The poor fellow was in such an agony at her desiring him to make her know God, and her wishing to know Him, that he said he fell down on his knees before her, and prayed to God to enlighten her mind with the saving knowledge of Jesus Christ, and to pardon his sins, and accept of his being the unworthy instrument of instructing her in the principles of religion: after which he sat down by her again, and their dialogue went on.
Here the poor man could forbear no longer, but raised her up, made her kneel by him, and he prayed to God aloud to instruct her in the knowledge of Himself, by His Spirit; and that by some good providence, if possible, she might, some time or other, come to have a Bible, that she might read the word of God, and be taught by it to know Him.
For few are the goods of human life, and many are the evils, and the good is to be attributed to God
alone; of the evils the causes are to be sought elsewhere, and not in him.
And how pleasing to God
was this conduct in Jonah, is shown in the eventual deliverance of him from the sea and the whale.
They that deny a God, destroy man's nobility; for certainly man is of kin to the beasts, by his body; and, if he be not of kin to God
, by his spirit, he is a base and ignoble creature.
Much of the Soul they talk, but all awry; And in themselves seek virtue; and to themselves All glory arrogate, to God
give none; Rather accuse him under usual names, Fortune and Fate, as one regardless quite Of mortal things.
But this Usurper his encroachment proud Stayes not on Man; to God his Tower intends Siege and defiance: Wretched man
But the voice of God To mortal eare is dreadful; they beseech That MOSES might report to them his will, And terror cease; he grants them thir desire, Instructed that to God is no access Without Mediator, whose high Office now MOSES in figure beares, to introduce One greater, of whose day he shall foretell, And all the Prophets in thir Age the times Of great MESSIAH shall sing.
full of doubt I stand, Whether I should repent me now of sin By mee done and occasiond, or rejoyce Much more, that much more good thereof shall spring, To God more glory, more good will to Men From God, and over wrauth grace shall abound.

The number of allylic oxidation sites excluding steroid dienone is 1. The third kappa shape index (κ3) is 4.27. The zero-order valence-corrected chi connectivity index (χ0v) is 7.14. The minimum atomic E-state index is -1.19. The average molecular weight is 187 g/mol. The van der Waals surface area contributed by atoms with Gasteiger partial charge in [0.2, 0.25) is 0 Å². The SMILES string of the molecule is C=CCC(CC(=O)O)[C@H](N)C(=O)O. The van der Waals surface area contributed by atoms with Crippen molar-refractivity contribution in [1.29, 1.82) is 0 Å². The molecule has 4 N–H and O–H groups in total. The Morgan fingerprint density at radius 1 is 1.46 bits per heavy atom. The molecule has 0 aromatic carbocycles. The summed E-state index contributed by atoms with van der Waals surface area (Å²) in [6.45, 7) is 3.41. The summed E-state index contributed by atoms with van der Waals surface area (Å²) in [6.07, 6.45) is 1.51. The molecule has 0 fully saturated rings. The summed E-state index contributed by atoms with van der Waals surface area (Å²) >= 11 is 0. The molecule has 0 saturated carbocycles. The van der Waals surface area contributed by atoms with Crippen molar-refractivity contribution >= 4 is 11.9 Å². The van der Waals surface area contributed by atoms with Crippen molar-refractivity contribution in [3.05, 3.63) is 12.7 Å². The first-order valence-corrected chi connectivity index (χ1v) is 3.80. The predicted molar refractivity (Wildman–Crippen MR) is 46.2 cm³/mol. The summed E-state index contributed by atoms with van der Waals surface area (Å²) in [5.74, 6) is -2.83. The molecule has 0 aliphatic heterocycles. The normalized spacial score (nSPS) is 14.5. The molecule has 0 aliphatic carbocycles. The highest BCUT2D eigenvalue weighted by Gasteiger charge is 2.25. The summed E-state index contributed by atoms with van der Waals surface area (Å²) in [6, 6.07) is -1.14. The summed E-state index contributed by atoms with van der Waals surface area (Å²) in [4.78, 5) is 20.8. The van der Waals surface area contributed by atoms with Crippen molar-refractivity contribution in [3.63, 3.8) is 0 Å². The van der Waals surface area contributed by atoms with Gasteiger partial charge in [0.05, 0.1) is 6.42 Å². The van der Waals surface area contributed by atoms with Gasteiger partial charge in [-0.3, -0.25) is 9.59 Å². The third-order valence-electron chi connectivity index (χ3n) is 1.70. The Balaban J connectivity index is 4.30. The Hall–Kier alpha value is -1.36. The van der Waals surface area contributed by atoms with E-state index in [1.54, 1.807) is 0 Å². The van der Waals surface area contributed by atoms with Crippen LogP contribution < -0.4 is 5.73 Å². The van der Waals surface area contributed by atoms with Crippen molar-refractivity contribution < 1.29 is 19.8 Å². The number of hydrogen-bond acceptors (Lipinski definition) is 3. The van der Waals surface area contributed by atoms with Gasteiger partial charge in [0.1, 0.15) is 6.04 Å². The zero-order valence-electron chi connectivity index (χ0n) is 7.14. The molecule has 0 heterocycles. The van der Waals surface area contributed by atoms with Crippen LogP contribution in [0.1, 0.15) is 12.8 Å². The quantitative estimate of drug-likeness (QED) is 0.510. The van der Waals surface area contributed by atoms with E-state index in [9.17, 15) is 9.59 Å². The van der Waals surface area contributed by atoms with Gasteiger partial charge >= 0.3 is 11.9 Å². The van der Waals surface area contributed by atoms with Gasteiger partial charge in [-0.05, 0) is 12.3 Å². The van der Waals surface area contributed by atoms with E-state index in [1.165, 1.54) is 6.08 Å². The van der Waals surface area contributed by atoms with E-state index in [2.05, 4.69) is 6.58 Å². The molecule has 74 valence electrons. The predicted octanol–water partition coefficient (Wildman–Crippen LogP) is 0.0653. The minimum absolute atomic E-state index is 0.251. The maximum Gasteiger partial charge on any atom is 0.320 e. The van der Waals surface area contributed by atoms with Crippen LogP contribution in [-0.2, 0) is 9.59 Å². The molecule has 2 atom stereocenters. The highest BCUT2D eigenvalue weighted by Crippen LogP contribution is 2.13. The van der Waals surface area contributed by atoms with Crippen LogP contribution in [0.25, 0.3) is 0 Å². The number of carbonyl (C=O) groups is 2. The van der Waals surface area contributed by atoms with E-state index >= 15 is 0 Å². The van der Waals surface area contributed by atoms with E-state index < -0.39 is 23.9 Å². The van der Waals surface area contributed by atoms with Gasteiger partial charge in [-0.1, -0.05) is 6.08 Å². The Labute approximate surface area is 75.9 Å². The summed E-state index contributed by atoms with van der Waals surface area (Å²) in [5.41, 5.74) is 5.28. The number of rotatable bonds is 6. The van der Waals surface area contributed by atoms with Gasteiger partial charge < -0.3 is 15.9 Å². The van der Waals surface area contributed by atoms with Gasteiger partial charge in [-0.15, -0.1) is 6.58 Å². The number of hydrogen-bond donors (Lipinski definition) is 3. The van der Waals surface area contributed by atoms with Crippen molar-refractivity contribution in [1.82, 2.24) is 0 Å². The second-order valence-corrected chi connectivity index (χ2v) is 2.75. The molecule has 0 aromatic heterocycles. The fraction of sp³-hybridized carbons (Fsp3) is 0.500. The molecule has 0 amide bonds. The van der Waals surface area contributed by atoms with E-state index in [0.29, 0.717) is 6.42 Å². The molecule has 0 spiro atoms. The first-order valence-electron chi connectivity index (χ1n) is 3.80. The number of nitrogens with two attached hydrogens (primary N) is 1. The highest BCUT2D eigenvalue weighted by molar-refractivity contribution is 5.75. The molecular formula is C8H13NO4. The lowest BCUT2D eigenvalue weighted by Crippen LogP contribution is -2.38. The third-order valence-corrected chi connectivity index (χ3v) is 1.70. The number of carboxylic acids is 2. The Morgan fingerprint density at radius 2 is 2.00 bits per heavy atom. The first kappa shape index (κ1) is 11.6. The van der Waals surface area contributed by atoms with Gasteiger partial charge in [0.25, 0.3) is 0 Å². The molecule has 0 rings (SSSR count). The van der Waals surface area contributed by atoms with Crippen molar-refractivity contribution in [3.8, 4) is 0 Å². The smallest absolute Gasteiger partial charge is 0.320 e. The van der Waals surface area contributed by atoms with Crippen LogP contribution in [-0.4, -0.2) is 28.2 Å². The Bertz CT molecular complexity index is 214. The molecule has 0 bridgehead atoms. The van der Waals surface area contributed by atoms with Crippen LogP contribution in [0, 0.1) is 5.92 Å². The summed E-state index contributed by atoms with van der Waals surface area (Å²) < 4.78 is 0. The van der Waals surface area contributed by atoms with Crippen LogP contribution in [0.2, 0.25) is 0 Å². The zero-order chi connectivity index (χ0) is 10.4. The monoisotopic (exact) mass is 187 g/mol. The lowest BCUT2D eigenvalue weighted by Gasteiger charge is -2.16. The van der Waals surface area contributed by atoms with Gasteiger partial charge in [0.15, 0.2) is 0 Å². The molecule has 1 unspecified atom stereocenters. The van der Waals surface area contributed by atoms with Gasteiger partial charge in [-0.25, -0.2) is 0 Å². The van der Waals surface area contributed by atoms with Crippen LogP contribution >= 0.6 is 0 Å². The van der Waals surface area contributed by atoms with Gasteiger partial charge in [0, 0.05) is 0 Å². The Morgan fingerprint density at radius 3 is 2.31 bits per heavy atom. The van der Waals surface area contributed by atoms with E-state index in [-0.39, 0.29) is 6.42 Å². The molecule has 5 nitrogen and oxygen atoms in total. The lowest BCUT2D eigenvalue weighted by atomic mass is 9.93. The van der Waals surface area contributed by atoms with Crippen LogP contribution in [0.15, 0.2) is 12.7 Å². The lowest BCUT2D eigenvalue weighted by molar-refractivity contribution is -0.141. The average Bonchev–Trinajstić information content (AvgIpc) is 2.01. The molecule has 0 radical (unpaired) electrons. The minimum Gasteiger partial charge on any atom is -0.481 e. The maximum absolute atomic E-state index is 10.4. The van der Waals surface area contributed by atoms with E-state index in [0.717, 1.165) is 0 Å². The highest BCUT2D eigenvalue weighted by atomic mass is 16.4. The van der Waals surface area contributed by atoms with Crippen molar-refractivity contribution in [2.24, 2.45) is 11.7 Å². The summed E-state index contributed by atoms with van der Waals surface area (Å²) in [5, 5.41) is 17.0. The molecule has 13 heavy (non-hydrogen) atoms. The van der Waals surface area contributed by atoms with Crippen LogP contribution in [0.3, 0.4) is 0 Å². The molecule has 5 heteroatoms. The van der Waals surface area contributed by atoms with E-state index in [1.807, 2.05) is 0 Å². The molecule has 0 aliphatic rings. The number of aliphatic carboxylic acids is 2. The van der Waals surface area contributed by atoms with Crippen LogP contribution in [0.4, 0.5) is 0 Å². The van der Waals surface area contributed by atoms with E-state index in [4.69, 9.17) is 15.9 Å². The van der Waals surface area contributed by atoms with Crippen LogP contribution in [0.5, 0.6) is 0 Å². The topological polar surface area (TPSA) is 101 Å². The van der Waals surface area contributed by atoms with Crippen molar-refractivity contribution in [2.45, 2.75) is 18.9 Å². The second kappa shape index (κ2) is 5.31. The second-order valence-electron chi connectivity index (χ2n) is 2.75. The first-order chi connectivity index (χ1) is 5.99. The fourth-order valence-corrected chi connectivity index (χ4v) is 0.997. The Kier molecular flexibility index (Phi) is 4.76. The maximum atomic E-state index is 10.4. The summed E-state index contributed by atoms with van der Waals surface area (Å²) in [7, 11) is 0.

Prayed to God, for the first time since the storm off Hull, but scarce knew what I said, or why, my thoughts being all confused.
Prayed to God again, but was light-headed; and when I was not, I was so ignorant that I knew not what to say; only I lay and cried, "Lord, look upon me
I do not remember that I had, in all that time, one thought that so much as tended either to looking upwards towards God, or inwards towards a reflection upon my own ways; but a certain stupidity of soul, without desire of good, or conscience of evil, had entirely overwhelmed me; and I was all that the most hardened, unthinking, wicked creature among our common sailors can be supposed to be; not having the least sense, either of the fear of God in danger, or of thankfulness to God in deliverance.
When I was on the desperate expedition on the desert shores of Africa, I never had so much as one thought of what would become of me, or one wish to God to direct me whither I should go, or to keep me from the danger which apparently surrounded me, as well from voracious creatures as cruel savages.
These reflections oppressed me for the second or third day of my distemper; and in the violence, as well of the fever as of the dreadful reproaches of my conscience, extorted some words from me like praying to God, though I cannot say they were either a prayer attended with desires or with hopes: it was rather the voice of mere fright and distress.
But before I lay down, I did what I never had done in all my life - I kneeled down, and prayed to God to fulfil the promise to me, that if I called upon Him in the day of trouble, He would deliver me.